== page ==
Militant Islam Monitor > Articles > UK MP And Muslim "Lord" Write Open Letter To Mosques Saying How Islam And Muslims Have Been Victimized By "Men Of Hate"
UK MP And Muslim "Lord" Write Open Letter To Mosques Saying How Islam And Muslims Have Been Victimized By "Men Of Hate"
January 20, 2015
MIM: Note the constant praising of Islam and that the writers claim that the Islamist atrocities are "an affront to Islam " and that the UK " would be diminished without its strong Muslim communities" and the worry that Muslims will be victimized "by the thugs of the English Defence League and Britain first". Muslims are also advised to contact an "anti discrimination" group called "TELL MAMA" which is run by Fayiz Mughal himself a radical Islamist. The group was discredited and lost its financial backing for making false claims of Muslim victimization.
We have recently seen terrible atrocities committed in Paris. Finding the right response to these events is a challenge for everyone. The hijacking of a great faith to justify such heinous crimes sickens us all. As Muslims around the world have made clear, such actions are an affront to Islam.
And yet, amid the carnage, came a sign of hope – over three million people of all backgrounds, marching to defeat the gunmen and to protect our values: free speech, the rule of law, and democracy.
We are proud of the reaction of British communities to this attack. Muslims from across the country have spoken out to say: not in our name.
But there is more work to do. We must show our young people, who may be targeted, that extremists have nothing to offer them. We must show them that there are other ways to express disagreement: that their right to do so is dependent on the very freedoms that extremists seek to destroy. We must show them the multitude of statements of condemnation from British Muslims; show them these men of hate have no place in our mosques or any place of worship, and that they do not speak for Muslims in Britain or anywhere in the world.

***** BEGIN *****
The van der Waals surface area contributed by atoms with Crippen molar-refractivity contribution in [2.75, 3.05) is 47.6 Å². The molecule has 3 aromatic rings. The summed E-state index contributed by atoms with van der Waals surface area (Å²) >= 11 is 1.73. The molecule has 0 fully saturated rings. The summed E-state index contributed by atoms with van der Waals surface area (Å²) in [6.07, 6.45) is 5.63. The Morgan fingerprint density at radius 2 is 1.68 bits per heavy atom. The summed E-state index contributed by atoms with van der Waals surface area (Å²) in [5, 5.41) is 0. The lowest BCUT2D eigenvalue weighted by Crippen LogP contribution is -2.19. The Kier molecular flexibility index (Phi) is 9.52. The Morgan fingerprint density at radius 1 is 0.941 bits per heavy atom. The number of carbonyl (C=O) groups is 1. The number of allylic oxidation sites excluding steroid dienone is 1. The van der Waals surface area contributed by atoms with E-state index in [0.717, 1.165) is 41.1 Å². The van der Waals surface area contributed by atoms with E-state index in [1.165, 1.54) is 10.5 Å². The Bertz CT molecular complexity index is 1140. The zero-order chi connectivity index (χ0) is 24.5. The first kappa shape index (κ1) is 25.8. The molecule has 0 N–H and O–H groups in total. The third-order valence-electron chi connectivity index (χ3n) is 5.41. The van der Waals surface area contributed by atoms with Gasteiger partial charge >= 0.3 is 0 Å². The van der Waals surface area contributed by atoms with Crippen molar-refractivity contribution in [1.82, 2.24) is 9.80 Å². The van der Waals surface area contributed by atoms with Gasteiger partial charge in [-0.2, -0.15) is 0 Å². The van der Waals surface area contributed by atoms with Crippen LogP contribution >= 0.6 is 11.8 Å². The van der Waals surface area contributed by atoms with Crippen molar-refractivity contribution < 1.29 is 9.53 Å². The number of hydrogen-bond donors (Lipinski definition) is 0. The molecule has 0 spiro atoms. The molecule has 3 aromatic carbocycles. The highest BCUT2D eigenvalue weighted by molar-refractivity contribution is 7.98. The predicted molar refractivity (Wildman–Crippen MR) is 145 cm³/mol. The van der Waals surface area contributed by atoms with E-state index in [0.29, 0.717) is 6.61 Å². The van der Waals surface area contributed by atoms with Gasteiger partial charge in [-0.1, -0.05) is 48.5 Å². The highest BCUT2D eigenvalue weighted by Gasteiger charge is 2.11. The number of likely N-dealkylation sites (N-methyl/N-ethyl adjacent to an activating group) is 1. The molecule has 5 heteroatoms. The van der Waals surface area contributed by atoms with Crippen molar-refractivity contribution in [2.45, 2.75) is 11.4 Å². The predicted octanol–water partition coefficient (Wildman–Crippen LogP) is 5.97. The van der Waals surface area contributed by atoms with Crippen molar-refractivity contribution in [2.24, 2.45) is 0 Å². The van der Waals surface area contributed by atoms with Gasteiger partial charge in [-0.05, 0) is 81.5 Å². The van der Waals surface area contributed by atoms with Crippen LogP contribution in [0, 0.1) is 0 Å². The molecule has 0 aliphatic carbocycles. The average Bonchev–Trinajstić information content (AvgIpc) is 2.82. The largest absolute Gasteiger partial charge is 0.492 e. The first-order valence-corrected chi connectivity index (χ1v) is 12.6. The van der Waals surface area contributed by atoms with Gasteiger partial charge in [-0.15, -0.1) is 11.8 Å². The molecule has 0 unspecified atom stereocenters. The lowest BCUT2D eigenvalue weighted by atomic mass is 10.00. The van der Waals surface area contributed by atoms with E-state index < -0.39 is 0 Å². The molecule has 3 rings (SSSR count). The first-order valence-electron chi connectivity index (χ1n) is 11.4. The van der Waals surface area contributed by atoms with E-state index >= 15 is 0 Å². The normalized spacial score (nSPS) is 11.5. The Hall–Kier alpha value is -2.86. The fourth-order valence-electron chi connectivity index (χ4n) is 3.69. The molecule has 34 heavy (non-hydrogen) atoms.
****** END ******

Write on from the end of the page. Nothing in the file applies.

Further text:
Let us assure you that the Government will do all we can to defeat the voices of division, but ultimately the challenges of integration and radicalisation cannot be solved from Whitehall alone. Strong community-based leadership at a local level is needed.
You, as faith leaders, are in a unique position in our society. You have a precious opportunity, and an important responsibility: in explaining and demonstrating how faith in Islam can be part of British identity. We believe together we have an opportunity to demonstrate the true nature of British Islam today. There is a need to lay out more clearly than ever before what being a British Muslim means today: proud of your faith and proud of your country. We know that acts of extremism are not representative of Islam; but we need to show what is.
British values are Muslim values. Like all faiths, Islam and its message of peace and unity makes our country a better and stronger place, and Britain would be diminished without its strong Muslim communities. Every day, mosques and other faith institutions across the country are providing help for those in need, and acting as a centre for our communities. It is these positive contributions that are the true messages of faith and it is these contributions that need to be promoted.